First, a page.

The EU's Common Fisheries Policy (CFP) is quite a complicated beast. It takes a lot of knowledge and experience, and a fair bit of expert advice from a wide variety of sources, in order to understand it.
The one thing you can't do, with any conviction – or so I thought – is wing it. But then, that doesn't take into account an almost totally ignorant media, advised by partisan NGOs and a celebrity chef with a level of ignorance that you could slice up and sell wholesale.
For the media, though, relying on such sources, the announcement
from the European Commission on the agreement on the current round of fishing "reforms" heralds a great victory, not least with the supposed abolition of "discards".
Depressingly, the "smoke and mirrors" is so transparently obviously that you would have thought that even our child-like media might have scented something wrong, but this was not to be. Instead, we get the likes of Roger Harrabin for the BBC
seriously reporting that the "policy" of discarding is to be phased out from 2015 starting with mackerel and other pelagic species.
Where the odiferous rat immediately makes an appearance is in the reference to discards as a "policy", as if discarding fish was a conscious decision. In fact, discarding is a consequence of the policy of setting species quotas in a mixed fishery. This results in unwanted (i.e., without quota) fish being caught, which then have to be disposed of.
In this context, one immediately recognises that the pelagic fisheries – which chase herring and mackerel – are not mixed. Modern techniques allow the accurate identification of shoals, and catches are almost entirely free of non-target species.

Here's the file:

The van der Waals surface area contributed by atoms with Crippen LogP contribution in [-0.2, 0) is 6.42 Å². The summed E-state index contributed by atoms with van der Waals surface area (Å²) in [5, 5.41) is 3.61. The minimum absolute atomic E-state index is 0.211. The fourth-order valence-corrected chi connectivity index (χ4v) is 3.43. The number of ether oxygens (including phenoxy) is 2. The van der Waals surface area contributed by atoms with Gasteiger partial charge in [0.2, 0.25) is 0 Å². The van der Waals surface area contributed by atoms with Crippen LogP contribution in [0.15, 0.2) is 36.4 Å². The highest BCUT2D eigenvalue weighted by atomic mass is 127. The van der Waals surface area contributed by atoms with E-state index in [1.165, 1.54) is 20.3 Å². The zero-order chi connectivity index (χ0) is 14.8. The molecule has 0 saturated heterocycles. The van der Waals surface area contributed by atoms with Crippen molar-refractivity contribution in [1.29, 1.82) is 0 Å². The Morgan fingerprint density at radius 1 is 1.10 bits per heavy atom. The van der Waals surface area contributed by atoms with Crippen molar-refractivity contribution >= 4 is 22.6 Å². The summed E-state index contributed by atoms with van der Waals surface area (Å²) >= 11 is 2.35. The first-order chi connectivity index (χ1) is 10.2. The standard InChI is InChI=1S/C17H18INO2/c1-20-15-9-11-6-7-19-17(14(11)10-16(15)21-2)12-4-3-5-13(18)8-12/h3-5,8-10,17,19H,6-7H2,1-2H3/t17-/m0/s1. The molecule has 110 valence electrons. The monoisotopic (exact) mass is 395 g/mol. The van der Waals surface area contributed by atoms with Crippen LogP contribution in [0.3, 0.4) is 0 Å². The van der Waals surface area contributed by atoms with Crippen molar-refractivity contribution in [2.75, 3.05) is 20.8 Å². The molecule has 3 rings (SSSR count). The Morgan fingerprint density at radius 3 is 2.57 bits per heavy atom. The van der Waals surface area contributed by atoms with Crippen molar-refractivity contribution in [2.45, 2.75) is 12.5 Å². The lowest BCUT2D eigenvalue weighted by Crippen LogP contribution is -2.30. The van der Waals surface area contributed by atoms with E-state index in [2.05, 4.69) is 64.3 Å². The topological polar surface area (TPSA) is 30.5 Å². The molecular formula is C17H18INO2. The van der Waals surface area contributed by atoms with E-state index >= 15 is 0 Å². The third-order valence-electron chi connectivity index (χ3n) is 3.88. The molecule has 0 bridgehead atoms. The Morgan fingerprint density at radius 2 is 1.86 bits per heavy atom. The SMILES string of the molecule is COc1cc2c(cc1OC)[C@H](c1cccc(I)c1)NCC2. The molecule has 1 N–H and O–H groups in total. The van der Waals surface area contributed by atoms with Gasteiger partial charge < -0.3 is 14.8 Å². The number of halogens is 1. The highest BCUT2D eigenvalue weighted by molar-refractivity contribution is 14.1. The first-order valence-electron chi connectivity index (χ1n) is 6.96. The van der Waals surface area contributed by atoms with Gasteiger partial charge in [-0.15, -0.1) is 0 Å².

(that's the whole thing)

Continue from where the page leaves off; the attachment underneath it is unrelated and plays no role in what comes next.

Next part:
Where discarding does occur, it is for reasons such as "high grading", where low quality fish are dumped so that more valuable fish can be caught. In theory, this practice is already banned, which effectively means that a discard ban for the pelagic fleet is meaningless. To announce one is simply gesture politics.
As to the real problem, the demersal fleet, and especially white fish fleet chasing (mainly) cod and haddock, this is the problematic mixed fishery. And here, a discard ban does not come into line until 2020 – with the introduction of technical measures such as selective fishing.
Even then, some discarding at seas is going to be allowed. And, while the reforms are to prevent discarding at sea – what this means is that non-quota fish will be landed, and disposed of on-shore. This is marginally better than dumping at sea, but only marginally so. It will have very little effect on the overall health of the fishery.
In effect, therefore, the much-vaunted "reforms" are a big bag of nothing – a cynical PR exercise of very little consequence.
On the other hand, so depleted are UK and Irish waters (accounting for more than 80 percent of the total EU fishing resource), that much of the catch is largely irrelevant. Where the UK North Sea cod quota runs to just over 10,000 tons, while the Norwegians and Russians share a million tons from the Barents Sea
alone, the contribution of of EU-managed fishery to the market is hardly worth bothering about.
Thus, the "colleagues" can delude themselves that they are sorting out their disastrous fishing policy, and the ignorant media can prattle in the background to a largely ignorant audience – the blind leading the blind. But, in pretending that something has been achieved, all of them are indulging in a collective delusion.
The worst of it all, though, is that out there in the real world, fisheries issues
which dwarf the Commission's play-acting, go almost unrecorded. And there are so few journalists now who are capable of understanding the issues that there would be little point in reading what they had to offer, even if they did take an interest.
And thus is the EU able to survive – its propaganda unchecked because the media does not have the wit to tell us what is really happening, or interpret what they see.